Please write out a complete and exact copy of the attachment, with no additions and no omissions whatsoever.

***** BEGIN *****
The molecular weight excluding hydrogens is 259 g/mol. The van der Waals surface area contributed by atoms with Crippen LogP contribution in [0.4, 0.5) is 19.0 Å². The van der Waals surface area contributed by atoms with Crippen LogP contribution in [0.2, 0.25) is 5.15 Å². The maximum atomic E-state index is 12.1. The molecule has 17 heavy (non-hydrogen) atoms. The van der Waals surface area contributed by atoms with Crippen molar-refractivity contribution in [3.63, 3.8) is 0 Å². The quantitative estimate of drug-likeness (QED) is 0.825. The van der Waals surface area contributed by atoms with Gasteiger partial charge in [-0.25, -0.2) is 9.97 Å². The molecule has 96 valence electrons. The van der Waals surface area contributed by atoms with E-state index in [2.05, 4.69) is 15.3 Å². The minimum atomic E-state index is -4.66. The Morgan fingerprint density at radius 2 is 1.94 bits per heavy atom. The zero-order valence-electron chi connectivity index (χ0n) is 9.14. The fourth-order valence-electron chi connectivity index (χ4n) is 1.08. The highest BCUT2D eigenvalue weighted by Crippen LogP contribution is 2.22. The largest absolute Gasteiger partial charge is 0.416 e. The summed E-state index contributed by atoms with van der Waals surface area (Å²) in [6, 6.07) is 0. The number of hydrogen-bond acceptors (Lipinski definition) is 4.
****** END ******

The molecular weight excluding hydrogens is 259 g/mol. The van der Waals surface area contributed by atoms with Crippen LogP contribution in [0.4, 0.5) is 19.0 Å². The van der Waals surface area contributed by atoms with Crippen LogP contribution in [0.2, 0.25) is 5.15 Å². The maximum atomic E-state index is 12.1. The molecule has 17 heavy (non-hydrogen) atoms. The van der Waals surface area contributed by atoms with Crippen molar-refractivity contribution in [3.63, 3.8) is 0 Å². The quantitative estimate of drug-likeness (QED) is 0.825. The van der Waals surface area contributed by atoms with Gasteiger partial charge in [-0.25, -0.2) is 9.97 Å². The molecule has 96 valence electrons. The van der Waals surface area contributed by atoms with E-state index in [2.05, 4.69) is 15.3 Å². The minimum atomic E-state index is -4.66. The Morgan fingerprint density at radius 2 is 1.94 bits per heavy atom. The zero-order valence-electron chi connectivity index (χ0n) is 9.14. The fourth-order valence-electron chi connectivity index (χ4n) is 1.08. The highest BCUT2D eigenvalue weighted by Crippen LogP contribution is 2.22. The largest absolute Gasteiger partial charge is 0.416 e. The summed E-state index contributed by atoms with van der Waals surface area (Å²) in [6, 6.07) is 0. The number of hydrogen-bond acceptors (Lipinski definition) is 4.